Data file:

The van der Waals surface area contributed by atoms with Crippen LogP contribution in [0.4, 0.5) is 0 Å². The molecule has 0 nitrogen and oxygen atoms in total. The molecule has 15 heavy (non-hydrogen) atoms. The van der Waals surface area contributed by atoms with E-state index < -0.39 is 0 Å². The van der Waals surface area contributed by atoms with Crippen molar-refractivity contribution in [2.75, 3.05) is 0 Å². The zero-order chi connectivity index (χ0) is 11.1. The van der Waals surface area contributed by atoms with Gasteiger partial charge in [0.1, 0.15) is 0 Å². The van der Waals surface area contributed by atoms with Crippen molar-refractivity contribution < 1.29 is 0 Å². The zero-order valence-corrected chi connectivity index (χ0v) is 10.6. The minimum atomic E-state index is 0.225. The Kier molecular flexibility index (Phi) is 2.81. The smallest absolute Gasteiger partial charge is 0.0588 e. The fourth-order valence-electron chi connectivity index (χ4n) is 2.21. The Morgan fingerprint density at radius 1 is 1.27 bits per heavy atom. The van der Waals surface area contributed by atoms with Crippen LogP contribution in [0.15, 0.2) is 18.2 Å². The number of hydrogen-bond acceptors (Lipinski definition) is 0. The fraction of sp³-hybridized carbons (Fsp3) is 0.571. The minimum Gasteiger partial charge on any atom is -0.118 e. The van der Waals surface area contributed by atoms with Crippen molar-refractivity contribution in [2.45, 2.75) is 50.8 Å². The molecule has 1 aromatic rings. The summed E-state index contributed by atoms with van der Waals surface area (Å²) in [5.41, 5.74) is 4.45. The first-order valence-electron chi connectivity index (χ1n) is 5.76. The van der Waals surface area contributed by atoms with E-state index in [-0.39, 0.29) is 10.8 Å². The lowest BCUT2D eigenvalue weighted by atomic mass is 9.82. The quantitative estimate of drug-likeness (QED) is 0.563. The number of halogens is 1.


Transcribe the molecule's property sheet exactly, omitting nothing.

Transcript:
The van der Waals surface area contributed by atoms with Crippen LogP contribution in [0.4, 0.5) is 0 Å². The molecule has 0 nitrogen and oxygen atoms in total. The molecule has 15 heavy (non-hydrogen) atoms. The van der Waals surface area contributed by atoms with E-state index < -0.39 is 0 Å². The van der Waals surface area contributed by atoms with Crippen molar-refractivity contribution in [2.75, 3.05) is 0 Å². The zero-order chi connectivity index (χ0) is 11.1. The van der Waals surface area contributed by atoms with Gasteiger partial charge in [0.1, 0.15) is 0 Å². The van der Waals surface area contributed by atoms with Crippen molar-refractivity contribution < 1.29 is 0 Å². The zero-order valence-corrected chi connectivity index (χ0v) is 10.6. The minimum atomic E-state index is 0.225. The Kier molecular flexibility index (Phi) is 2.81. The smallest absolute Gasteiger partial charge is 0.0588 e. The fourth-order valence-electron chi connectivity index (χ4n) is 2.21. The Morgan fingerprint density at radius 1 is 1.27 bits per heavy atom. The van der Waals surface area contributed by atoms with Crippen LogP contribution in [0.15, 0.2) is 18.2 Å². The number of hydrogen-bond acceptors (Lipinski definition) is 0. The fraction of sp³-hybridized carbons (Fsp3) is 0.571. The minimum Gasteiger partial charge on any atom is -0.118 e. The van der Waals surface area contributed by atoms with Crippen molar-refractivity contribution in [2.45, 2.75) is 50.8 Å². The molecule has 1 aromatic rings. The summed E-state index contributed by atoms with van der Waals surface area (Å²) in [5.41, 5.74) is 4.45. The first-order valence-electron chi connectivity index (χ1n) is 5.76. The van der Waals surface area contributed by atoms with E-state index in [-0.39, 0.29) is 10.8 Å². The lowest BCUT2D eigenvalue weighted by atomic mass is 9.82. The quantitative estimate of drug-likeness (QED) is 0.563. The number of halogens is 1.